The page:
District Teacher Librarian
Van Meter Community School District, IA
MA, School Library Studies, University of Northern Iowa, Summa Cum Laude, 2010; K–12 Reading Endorsement, Viterbo University, 2007
Connecting People Shorty Award
Photo by Annie Weaver
Since Shannon Miller, a former stay-at-home mother of three, assumed the Van Meter District, IA, teacher librarian position seven years ago, youth librarianship has become a livelier and more connected field. The hands-on K–12 librarian from this rural school district is an influential speaker, blogger (The Van Meter Library Voice), tweeter, and winner of the social media Shorty Award for Connecting People, along with many other ed tech honors. She is also informing future product development as a consultant to companies such as Rosen Publishing and Mackin Educational Resources.
“It’s hard to pin down one thing Shannon is doing that sets her apart because, in truth, I take so much inspiration from everything she is doing,” says nominator and 2013 LJ Mover & Shaker Matthew Winner. “Shannon seeks new tools, new approaches, and new projects for reaching her students and providing the very best learning environment possible.”
Miller sets an inspirational example for other teacher librarians with Skype and Google Hangout sessions that bring her students together with authors, educators, and other classrooms worldwide.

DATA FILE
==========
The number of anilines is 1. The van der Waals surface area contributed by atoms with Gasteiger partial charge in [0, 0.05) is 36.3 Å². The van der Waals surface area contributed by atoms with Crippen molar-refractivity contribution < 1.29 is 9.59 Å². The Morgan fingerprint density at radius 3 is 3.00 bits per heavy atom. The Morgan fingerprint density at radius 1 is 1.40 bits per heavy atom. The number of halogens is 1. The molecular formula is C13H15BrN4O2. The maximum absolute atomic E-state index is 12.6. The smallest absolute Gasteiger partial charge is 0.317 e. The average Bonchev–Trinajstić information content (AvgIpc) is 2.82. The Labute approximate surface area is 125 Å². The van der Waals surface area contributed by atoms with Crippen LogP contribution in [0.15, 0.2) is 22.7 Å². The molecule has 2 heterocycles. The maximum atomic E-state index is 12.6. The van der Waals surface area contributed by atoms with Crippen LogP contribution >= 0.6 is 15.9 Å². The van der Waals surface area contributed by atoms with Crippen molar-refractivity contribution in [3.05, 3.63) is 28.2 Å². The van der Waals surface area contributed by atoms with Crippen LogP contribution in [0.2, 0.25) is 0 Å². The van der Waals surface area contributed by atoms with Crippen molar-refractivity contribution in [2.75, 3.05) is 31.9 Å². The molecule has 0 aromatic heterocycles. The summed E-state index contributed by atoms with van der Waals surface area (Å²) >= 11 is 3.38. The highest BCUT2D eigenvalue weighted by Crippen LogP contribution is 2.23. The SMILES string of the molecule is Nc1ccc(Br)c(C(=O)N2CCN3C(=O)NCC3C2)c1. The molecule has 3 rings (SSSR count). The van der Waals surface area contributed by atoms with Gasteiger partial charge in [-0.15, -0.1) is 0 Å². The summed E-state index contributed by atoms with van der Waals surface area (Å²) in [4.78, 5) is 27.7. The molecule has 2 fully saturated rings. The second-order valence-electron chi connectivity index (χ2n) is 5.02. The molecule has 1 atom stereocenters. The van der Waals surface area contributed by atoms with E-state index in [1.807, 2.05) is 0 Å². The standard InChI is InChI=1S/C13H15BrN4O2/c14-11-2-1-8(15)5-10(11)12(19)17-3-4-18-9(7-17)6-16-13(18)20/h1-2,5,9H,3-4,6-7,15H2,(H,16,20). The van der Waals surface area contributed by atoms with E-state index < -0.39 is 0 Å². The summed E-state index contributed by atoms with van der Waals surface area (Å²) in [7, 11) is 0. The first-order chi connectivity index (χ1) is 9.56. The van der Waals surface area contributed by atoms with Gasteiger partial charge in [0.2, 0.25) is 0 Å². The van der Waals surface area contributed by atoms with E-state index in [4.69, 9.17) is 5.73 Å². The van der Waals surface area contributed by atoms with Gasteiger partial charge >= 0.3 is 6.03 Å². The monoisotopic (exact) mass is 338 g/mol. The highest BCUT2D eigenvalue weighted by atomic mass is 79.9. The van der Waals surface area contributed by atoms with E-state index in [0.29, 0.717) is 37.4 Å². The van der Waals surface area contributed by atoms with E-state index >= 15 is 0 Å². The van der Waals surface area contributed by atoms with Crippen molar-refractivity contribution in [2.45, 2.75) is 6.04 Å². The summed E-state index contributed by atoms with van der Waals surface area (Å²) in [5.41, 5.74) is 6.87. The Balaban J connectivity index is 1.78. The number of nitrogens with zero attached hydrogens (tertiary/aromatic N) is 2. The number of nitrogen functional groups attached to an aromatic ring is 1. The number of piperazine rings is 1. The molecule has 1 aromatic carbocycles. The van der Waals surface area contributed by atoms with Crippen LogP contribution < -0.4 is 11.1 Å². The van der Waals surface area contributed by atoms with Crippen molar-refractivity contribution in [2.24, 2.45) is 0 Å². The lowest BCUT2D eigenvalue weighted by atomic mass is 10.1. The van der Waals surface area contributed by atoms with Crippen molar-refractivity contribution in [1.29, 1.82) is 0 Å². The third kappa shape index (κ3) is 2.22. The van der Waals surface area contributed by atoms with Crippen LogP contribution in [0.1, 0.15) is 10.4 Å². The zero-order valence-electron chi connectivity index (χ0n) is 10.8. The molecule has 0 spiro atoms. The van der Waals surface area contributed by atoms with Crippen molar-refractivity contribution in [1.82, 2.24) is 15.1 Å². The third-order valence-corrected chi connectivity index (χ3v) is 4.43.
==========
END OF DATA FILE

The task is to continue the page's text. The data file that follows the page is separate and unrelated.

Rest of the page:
Standout events include a Skype virtual poetry summit and her enthusiastic participation in World Read Aloud Day and International Dot Day, inspired by Peter Reynolds’s book The Dot (Candlewick, 2003), about student creativity and affirmation. Sharon Creech and Michael Buckley are among the many authors who have virtually conferenced with her classes.
During a recent week, Miller had scheduled six student Skype sessions over the course of four days. “My favorite thing is to Skype with other classrooms and kids,” she says. “You see that relationship, and you see the students communicating and collaborating.”
“I always want to jump into a ton of different things; that’s just my personality,” Miller adds, noting that her undergraduate studies in art education help her bring creativity to her role as a teacher librarian.
Currently, she is involved in planning an expansion of her school library, which will relocate to the center of the building (see “The Heart of the School”). Last year, she moderated School Library Journal’s (SLJ) “Be the Change” free leadership webcast series. On the national conference circuit, Miller has lectured on topics from students’ role in preventing bullying to variations on how to be a connected school leader.
“She speaks and writes everywhere,” says SLJ NeverEnding Search blogger Joyce Valenza, one of five nominators from around the country. “Over the last three or four years, Shannon has done more than any other school librarian to represent our field.”